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From peter royal <pro...@apache.org>
Subject Re: The Butterfly Manifesto (was Re: [RT] Spring+JMX == Real Blocks?)
Date Thu, 22 Jul 2004 01:10:47 GMT
On Jul 21, 2004, at 7:28 PM, Stefano Mazzocchi wrote:
> Ugo Cei wrote:
>> Since I'm getting more and more bored with my daytime job, I ended up 
>> doing something:
>> http://wiki.apache.org/cocoon/ButterflyManifesto
>> Comments are welcome, flames > /dev/null.

have you considered picocontainer at all? i would *LOVE* to see the 
core shuffled about. i want to be able to nest the containment of 
cocoon's core objects in order to share them between multiple cocoon 
instances, and being built upon an open container platform helps that a 
lot.

> You are proposing Springs which is a rather simple, bean based, 
> dependency-injection based framework.
>
> Alternatives are:
>
>  - Kernel (written by Pier and designed by Pier and myself)
>  - Merlin
>  - Geronimo Container (also compatible with Springs, from what I hear)
>  - Fortress
    - Pico/Nanocontainer

> My (obviously biased) view is that cocoon is both a production 
> software and a research project, depending on other communities for 
> our critical foundations turned out to be dangerous.
>
> So, the question is: what do we buy in using somebody else's code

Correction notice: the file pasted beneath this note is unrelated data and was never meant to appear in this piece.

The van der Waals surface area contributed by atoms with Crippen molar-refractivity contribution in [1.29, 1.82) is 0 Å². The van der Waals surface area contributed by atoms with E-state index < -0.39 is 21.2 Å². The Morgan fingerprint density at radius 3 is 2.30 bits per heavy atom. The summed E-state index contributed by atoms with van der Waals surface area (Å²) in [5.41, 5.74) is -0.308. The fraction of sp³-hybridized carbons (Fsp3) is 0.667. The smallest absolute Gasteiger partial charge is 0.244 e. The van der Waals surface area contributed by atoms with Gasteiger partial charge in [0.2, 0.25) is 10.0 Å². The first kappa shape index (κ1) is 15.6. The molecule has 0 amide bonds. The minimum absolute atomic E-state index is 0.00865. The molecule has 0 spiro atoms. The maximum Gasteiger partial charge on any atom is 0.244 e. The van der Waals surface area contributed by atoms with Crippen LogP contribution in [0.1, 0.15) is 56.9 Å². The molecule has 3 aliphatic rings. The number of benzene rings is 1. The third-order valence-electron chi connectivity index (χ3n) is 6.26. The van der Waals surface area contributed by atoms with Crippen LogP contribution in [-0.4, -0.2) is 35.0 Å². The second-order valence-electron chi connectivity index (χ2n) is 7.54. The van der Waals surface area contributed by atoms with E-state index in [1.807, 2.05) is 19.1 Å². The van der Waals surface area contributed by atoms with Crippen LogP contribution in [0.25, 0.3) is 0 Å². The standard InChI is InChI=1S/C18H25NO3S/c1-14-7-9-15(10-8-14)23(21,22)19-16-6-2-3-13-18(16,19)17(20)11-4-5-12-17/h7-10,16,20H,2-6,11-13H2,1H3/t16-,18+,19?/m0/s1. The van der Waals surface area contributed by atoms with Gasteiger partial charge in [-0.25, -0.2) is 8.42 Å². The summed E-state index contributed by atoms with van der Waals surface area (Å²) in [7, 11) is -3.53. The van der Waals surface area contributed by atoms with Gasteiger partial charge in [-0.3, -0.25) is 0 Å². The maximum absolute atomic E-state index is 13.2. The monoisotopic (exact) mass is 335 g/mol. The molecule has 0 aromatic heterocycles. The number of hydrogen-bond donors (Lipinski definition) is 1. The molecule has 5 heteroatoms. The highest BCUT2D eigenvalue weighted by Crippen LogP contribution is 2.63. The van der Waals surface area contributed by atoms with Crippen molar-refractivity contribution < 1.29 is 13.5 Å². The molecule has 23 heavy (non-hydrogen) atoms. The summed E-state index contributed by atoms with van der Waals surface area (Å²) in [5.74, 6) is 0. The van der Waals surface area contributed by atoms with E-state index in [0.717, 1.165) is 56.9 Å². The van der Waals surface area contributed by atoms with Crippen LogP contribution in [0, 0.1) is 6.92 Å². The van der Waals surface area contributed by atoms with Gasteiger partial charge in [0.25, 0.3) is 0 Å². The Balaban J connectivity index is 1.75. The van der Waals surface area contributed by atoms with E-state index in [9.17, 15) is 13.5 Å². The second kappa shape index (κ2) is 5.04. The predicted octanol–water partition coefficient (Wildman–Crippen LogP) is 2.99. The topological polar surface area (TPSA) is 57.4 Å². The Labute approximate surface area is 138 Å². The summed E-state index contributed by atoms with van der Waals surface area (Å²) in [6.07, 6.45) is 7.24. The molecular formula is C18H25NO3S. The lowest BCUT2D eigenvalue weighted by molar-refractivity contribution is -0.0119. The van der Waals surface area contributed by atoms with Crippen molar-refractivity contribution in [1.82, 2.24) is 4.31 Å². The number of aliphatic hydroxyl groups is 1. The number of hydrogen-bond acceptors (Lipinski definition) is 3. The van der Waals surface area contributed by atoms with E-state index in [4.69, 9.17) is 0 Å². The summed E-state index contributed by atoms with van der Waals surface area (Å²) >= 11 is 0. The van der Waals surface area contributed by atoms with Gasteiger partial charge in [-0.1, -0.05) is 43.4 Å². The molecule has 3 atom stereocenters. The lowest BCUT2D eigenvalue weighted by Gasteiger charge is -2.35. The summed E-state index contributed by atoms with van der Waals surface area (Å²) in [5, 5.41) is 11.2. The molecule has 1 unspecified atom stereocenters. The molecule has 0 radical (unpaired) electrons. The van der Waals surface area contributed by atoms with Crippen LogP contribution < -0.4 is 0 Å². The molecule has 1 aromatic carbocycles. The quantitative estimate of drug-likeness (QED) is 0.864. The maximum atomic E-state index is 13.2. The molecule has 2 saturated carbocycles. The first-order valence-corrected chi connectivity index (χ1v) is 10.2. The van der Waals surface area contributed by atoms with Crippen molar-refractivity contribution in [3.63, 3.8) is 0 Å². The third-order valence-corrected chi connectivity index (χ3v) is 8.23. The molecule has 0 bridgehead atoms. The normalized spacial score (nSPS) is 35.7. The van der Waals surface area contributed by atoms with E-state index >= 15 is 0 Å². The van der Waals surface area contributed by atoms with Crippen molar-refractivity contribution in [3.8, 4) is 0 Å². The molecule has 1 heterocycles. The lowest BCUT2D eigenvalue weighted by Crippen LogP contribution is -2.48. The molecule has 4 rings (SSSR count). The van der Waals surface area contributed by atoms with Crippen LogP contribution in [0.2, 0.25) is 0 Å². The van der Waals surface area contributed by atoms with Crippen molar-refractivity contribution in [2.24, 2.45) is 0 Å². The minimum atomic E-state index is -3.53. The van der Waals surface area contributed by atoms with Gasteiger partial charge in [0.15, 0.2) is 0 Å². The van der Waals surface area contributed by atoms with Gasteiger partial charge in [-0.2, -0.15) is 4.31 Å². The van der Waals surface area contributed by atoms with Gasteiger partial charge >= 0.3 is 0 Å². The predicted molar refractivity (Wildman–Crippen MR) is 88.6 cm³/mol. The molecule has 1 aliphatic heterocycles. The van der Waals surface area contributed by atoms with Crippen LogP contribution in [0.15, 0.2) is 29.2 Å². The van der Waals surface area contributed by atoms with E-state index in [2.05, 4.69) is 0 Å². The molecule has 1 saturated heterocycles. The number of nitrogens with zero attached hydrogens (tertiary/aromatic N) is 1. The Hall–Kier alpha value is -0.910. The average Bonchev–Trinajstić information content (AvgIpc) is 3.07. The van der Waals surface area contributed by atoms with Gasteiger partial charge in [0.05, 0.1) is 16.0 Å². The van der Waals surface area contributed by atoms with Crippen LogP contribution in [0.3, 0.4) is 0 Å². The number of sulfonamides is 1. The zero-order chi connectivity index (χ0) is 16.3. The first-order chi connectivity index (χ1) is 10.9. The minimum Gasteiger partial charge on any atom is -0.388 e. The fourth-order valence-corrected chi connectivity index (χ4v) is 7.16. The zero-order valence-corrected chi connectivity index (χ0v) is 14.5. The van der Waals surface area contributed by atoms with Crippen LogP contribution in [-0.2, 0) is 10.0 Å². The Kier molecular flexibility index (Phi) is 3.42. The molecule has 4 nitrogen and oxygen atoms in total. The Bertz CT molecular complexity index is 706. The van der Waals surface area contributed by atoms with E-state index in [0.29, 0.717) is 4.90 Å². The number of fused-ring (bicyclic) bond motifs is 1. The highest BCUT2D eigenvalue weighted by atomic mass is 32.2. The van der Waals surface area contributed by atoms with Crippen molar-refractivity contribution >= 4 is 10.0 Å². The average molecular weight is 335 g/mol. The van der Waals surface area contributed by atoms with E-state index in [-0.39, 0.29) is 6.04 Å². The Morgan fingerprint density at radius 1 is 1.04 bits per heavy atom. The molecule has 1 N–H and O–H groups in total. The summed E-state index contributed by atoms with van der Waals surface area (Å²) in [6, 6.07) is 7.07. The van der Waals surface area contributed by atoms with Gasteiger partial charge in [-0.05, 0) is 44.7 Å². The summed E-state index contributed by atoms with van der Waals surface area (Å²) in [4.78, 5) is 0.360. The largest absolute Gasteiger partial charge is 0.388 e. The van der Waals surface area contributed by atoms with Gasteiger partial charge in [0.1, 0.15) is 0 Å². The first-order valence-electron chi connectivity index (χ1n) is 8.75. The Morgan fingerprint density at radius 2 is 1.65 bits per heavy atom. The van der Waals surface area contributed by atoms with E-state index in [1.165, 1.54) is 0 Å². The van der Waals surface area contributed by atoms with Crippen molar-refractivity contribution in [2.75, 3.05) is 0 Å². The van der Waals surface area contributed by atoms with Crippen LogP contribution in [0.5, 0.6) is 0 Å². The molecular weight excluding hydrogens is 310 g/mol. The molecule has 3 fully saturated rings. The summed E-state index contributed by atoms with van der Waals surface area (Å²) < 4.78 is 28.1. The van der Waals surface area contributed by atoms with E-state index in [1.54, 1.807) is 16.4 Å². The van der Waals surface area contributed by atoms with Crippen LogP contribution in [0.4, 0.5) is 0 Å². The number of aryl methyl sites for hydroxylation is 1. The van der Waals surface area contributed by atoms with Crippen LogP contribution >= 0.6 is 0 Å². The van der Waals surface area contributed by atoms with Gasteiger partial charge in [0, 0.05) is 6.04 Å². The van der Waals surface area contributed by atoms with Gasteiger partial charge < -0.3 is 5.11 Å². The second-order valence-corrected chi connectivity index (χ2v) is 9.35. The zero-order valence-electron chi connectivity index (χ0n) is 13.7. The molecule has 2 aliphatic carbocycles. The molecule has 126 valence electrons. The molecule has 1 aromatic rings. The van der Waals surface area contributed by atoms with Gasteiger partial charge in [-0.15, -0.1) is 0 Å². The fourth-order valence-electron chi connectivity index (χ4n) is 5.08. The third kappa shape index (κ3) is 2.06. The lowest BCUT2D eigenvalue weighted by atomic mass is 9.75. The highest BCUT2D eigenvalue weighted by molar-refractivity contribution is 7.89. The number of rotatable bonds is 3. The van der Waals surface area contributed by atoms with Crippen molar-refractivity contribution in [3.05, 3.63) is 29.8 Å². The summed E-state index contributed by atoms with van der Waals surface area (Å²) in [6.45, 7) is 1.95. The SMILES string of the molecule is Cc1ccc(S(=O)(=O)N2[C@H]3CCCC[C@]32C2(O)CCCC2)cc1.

> instead of maintaining our own?

I would prefer to see somebody else's code. I think it depends on what 
one's view of cocoon is.

Is it:
  A) An application framework that you run as a servlet
  B) A set of components that you can integrate into your application

I take view B, and thus the ease with which Cocoon can be integrated 
into larger platforms is critical.

We have this with Avalon today. If you use the sevak component from 
avalon, <http://cvs.apache.org/viewcvs.cgi/avalon-sandbox/sevak/>, you 
can make a servlet Servicable. You can then run your sevak component 
inside of Phoenix, and voila, you can have cocoon components look up 
Phoenix blocks!

By going with an "open" container platform ("open" being that the 
license is compatible and it is just a container / component contract, 
explicitly designed for reuse), ease of integration with other 
component systems is that much easier.

While we can do that with our own container, I think it comes down to 
which is more work:

  * Maintaining your own container
  * Dealing with an external containers development priorities and 
community

With avalon, the latter has been more work. I don't think a sour avalon 
experience should turn us away from looking at containers from other 
normal communities.

Really, I'm +1 on pushing the platform forward, whichever direction it 
is.  Its the progress that's important :)
-pete


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